PM heralds crime crackdown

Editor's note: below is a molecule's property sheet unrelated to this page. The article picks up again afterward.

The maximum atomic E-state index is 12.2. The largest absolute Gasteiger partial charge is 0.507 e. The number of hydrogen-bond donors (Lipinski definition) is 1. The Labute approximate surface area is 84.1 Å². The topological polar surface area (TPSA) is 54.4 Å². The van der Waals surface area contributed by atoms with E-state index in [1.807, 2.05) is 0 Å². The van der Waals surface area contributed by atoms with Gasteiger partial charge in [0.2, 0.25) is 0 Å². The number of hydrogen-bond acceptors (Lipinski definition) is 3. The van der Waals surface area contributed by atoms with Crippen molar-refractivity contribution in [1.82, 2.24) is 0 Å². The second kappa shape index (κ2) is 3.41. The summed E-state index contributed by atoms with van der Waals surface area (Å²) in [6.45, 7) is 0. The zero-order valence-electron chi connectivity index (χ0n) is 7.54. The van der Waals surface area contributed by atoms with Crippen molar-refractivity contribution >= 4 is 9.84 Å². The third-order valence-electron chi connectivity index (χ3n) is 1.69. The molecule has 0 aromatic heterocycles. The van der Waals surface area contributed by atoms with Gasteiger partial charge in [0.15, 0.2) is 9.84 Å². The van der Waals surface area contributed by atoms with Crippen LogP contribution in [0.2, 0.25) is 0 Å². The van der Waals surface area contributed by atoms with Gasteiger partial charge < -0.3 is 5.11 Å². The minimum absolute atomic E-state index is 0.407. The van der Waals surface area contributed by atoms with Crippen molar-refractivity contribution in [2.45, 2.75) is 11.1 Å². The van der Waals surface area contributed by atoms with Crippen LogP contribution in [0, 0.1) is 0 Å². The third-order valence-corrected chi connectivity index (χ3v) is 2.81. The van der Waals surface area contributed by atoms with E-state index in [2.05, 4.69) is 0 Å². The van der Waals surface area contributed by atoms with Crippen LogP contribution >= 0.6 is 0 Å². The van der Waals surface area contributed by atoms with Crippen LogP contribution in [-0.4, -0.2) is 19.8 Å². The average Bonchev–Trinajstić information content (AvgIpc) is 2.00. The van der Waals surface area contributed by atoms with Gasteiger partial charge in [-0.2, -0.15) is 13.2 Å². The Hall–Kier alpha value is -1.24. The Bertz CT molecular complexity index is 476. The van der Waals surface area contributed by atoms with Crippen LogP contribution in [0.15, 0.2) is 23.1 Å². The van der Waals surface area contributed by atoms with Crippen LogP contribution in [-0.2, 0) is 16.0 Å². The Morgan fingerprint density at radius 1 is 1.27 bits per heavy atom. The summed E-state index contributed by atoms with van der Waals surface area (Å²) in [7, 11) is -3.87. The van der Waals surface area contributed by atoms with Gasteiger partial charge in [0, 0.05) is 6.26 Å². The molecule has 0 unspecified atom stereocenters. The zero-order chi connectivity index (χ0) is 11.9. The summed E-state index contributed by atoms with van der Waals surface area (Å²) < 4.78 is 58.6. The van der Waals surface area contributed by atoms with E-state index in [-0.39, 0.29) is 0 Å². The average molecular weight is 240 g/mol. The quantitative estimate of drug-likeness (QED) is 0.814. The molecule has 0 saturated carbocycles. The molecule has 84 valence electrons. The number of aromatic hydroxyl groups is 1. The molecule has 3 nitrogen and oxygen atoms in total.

Prime Minister Costas Karamanlis yesterday called for a crackdown on rising crime and extremism, linking self-styled anarchists to common criminals and raising the possibility of a change to the law on university asylum to discourage troublemakers from exploiting campus sites as zones of immunity. «Blind violence and vandalism is not asylum, it is immunity for crime and we cannot tolerate such immunity,» Karamanlis told Parliament ahead of a heated exchange with opposition leaders who charged that the government’s inactivity had fueled a rise in crime. Karamanlis struck back at opposition criticism, calling for zero tolerance of violence committed in the name of «false progressiveness» and heralded a possible change to the law governing university immunity unless there is closer cooperation between academic authorities and the state. «If this does not happen, then the law will change again in order to protect the free exchange of ideas, not its enemies,» he said. Karamanlis said the government would not permit a repeat of last December’s unprecedented riots. His comments came just a few hours before hooded youths attacked police in central Athens and a few hours after a police sweep in the city that led to the arrest of 56 people found in possession of drugs or weapons. The premier added that the government would make use of surveillance infrastructure put in place for the Athens 2004 Olympics in its efforts to crack down on crime. «We have decided to activate the system after the necessary legal procedures,» he said. Opposition party leaders responded to the premier’s comments with strong criticism. «You came to power on a pledge to reinvent the state, and you leave having destroyed any sense of a well-governed state,» said PASOK leader George Papandreou. He also accused Karamanlis of «seeking an alibi… every time he needed to take political responsibility for rising lawlessness.» Alekos Alavanos, leader of the Coalition of the Radical Left (SYRIZA), criticized the prime minister for exploiting the December riots «to cultivate a climate of fear.»

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